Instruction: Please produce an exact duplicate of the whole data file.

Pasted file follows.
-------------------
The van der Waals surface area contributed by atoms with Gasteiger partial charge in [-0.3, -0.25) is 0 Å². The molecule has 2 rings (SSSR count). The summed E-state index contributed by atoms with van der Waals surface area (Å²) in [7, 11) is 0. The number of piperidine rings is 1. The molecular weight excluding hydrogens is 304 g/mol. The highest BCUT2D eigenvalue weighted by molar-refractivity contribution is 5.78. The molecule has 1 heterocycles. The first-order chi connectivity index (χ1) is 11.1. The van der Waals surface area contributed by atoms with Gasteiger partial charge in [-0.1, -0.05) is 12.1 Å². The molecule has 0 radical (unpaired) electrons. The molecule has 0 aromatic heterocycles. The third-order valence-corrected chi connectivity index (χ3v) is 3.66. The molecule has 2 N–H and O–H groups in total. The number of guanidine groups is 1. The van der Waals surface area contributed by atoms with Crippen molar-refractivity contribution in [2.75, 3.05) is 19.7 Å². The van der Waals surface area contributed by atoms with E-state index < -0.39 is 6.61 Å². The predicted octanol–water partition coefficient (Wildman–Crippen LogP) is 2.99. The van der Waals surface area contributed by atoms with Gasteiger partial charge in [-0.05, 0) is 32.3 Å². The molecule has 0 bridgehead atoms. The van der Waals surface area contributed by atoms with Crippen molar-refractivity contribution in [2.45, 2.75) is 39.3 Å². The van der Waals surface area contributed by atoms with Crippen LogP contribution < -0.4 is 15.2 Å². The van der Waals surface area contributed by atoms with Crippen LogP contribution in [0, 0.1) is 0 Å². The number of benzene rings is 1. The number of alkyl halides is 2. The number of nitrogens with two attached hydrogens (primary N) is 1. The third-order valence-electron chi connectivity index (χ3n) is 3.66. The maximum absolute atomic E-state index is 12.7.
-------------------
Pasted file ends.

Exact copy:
The van der Waals surface area contributed by atoms with Gasteiger partial charge in [-0.3, -0.25) is 0 Å². The molecule has 2 rings (SSSR count). The summed E-state index contributed by atoms with van der Waals surface area (Å²) in [7, 11) is 0. The number of piperidine rings is 1. The molecular weight excluding hydrogens is 304 g/mol. The highest BCUT2D eigenvalue weighted by molar-refractivity contribution is 5.78. The molecule has 1 heterocycles. The first-order chi connectivity index (χ1) is 11.1. The van der Waals surface area contributed by atoms with Gasteiger partial charge in [-0.1, -0.05) is 12.1 Å². The molecule has 0 radical (unpaired) electrons. The molecule has 0 aromatic heterocycles. The third-order valence-corrected chi connectivity index (χ3v) is 3.66. The molecule has 2 N–H and O–H groups in total. The number of guanidine groups is 1. The van der Waals surface area contributed by atoms with Crippen molar-refractivity contribution in [2.75, 3.05) is 19.7 Å². The van der Waals surface area contributed by atoms with E-state index < -0.39 is 6.61 Å². The predicted octanol–water partition coefficient (Wildman–Crippen LogP) is 2.99. The van der Waals surface area contributed by atoms with Gasteiger partial charge in [-0.05, 0) is 32.3 Å². The molecule has 0 bridgehead atoms. The van der Waals surface area contributed by atoms with Crippen molar-refractivity contribution in [2.45, 2.75) is 39.3 Å². The van der Waals surface area contributed by atoms with Crippen LogP contribution < -0.4 is 15.2 Å². The van der Waals surface area contributed by atoms with Crippen LogP contribution in [0, 0.1) is 0 Å². The number of benzene rings is 1. The number of alkyl halides is 2. The number of nitrogens with two attached hydrogens (primary N) is 1. The third-order valence-electron chi connectivity index (χ3n) is 3.66. The maximum absolute atomic E-state index is 12.7.